Skip to main content
Medicine LibreTexts

5.12: Respectful and Inclusive Language

  • Page ID
  • \( \newcommand{\vecs}[1]{\overset { \scriptstyle \rightharpoonup} {\mathbf{#1}} } \) \( \newcommand{\vecd}[1]{\overset{-\!-\!\rightharpoonup}{\vphantom{a}\smash {#1}}} \)\(\newcommand{\id}{\mathrm{id}}\) \( \newcommand{\Span}{\mathrm{span}}\) \( \newcommand{\kernel}{\mathrm{null}\,}\) \( \newcommand{\range}{\mathrm{range}\,}\) \( \newcommand{\RealPart}{\mathrm{Re}}\) \( \newcommand{\ImaginaryPart}{\mathrm{Im}}\) \( \newcommand{\Argument}{\mathrm{Arg}}\) \( \newcommand{\norm}[1]{\| #1 \|}\) \( \newcommand{\inner}[2]{\langle #1, #2 \rangle}\) \( \newcommand{\Span}{\mathrm{span}}\) \(\newcommand{\id}{\mathrm{id}}\) \( \newcommand{\Span}{\mathrm{span}}\) \( \newcommand{\kernel}{\mathrm{null}\,}\) \( \newcommand{\range}{\mathrm{range}\,}\) \( \newcommand{\RealPart}{\mathrm{Re}}\) \( \newcommand{\ImaginaryPart}{\mathrm{Im}}\) \( \newcommand{\Argument}{\mathrm{Arg}}\) \( \newcommand{\norm}[1]{\| #1 \|}\) \( \newcommand{\inner}[2]{\langle #1, #2 \rangle}\) \( \newcommand{\Span}{\mathrm{span}}\)

    The field of nursing is orientated toward social justice, so it is important to be attentive to the power and use of language. Use respectful and inclusive language that is not oppressive.


    Figure 5.3: Respectful and inclusive language

    Labels are words and phrases that describe and categorize people in ways that are overpowering and demeaning. Labels can be used as tools to oppress or subjugate populations and reduce persons to their pathology. See Table 5.4 for examples of inclusive language that can replace labelling language.

    Table 5.4: Labelling and inclusive language

    Labelling language Inclusive language

    The demented patient

    The person living with dementia

    The autistic child

    The child living with autism

    The psych patient

    The client with a mental health disorder

    Some language can be demeaning based on its connotative value (e.g., a feeling or idea attached to a word). Words have denotative and connotative meanings. A denotation is the dictionary or literal definition of a word. A connotation is the cultural meaning or feeling or idea attached to a word—it can be positive, negative, or neutral. For example, vagrant and homeless have the same denotative meaning, but vagrant has a negative connotation. Thus, in scholarly writing, you should use the word homeless instead. Consider your word choices carefully based on the connotative meaning of a word. Check out Film Clip 5.1 about denotative and connotative languages.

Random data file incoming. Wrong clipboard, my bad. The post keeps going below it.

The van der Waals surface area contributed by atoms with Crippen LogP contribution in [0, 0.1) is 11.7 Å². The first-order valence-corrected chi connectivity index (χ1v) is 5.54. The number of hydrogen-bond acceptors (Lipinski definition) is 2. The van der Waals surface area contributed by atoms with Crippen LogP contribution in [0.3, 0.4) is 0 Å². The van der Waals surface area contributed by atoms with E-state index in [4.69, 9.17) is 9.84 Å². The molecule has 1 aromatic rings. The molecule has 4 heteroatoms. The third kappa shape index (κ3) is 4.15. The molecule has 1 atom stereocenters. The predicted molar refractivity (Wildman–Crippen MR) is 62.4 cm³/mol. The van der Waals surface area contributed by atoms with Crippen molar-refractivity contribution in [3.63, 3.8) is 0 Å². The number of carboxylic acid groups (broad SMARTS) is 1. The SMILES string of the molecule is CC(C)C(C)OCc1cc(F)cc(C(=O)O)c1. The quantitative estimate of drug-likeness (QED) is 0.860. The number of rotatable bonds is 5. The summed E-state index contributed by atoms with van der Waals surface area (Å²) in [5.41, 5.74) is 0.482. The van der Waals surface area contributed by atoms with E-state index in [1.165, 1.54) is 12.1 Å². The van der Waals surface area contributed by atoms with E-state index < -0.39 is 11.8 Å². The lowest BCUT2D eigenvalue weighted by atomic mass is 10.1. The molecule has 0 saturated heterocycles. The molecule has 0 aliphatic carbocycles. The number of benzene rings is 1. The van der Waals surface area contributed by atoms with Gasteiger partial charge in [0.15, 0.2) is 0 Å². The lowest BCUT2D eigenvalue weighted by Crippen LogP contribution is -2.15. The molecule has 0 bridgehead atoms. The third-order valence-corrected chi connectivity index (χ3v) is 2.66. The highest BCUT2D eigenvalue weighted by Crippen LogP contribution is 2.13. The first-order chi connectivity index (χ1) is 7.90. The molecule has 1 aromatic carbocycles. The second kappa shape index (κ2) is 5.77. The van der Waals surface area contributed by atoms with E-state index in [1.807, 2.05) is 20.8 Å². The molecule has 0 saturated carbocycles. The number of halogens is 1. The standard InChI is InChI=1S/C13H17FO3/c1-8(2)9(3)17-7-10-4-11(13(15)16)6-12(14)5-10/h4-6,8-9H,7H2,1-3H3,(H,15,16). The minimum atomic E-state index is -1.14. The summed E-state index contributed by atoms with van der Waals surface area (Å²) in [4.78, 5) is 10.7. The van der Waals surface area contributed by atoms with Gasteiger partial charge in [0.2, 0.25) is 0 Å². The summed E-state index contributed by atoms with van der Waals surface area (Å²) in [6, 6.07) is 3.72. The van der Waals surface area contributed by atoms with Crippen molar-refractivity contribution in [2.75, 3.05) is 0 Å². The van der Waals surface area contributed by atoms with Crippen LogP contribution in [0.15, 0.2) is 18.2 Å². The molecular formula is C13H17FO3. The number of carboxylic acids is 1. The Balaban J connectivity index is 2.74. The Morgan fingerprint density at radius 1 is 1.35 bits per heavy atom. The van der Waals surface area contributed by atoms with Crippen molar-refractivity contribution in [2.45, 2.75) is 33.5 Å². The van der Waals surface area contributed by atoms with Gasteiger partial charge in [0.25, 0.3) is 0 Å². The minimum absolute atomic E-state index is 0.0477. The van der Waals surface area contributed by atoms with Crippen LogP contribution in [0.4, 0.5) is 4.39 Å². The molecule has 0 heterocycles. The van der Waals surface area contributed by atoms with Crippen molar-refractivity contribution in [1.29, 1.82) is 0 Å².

A YouTube element has been excluded from this version of the text. You can view it online here:

    Film Clip 5.2: Denotative and connotative language [1:53]

    Student Tip

    Scholarly Language

    To decide whether you are using scholarly language, ask yourself: Does it take an expert to understand what you’re trying to convey? If so, is your audience composed of experts? Is your language a reflection of how you would like to be perceived professionally? Are complex terms well-defined in your paper? Could someone take offense to your use of words?

    5.12: Respectful and Inclusive Language is shared under a CC BY-SA 4.0 license and was authored, remixed, and/or curated by Lapum et al. via source content that was edited to conform to the style and standards of the LibreTexts platform; a detailed edit history is available upon request.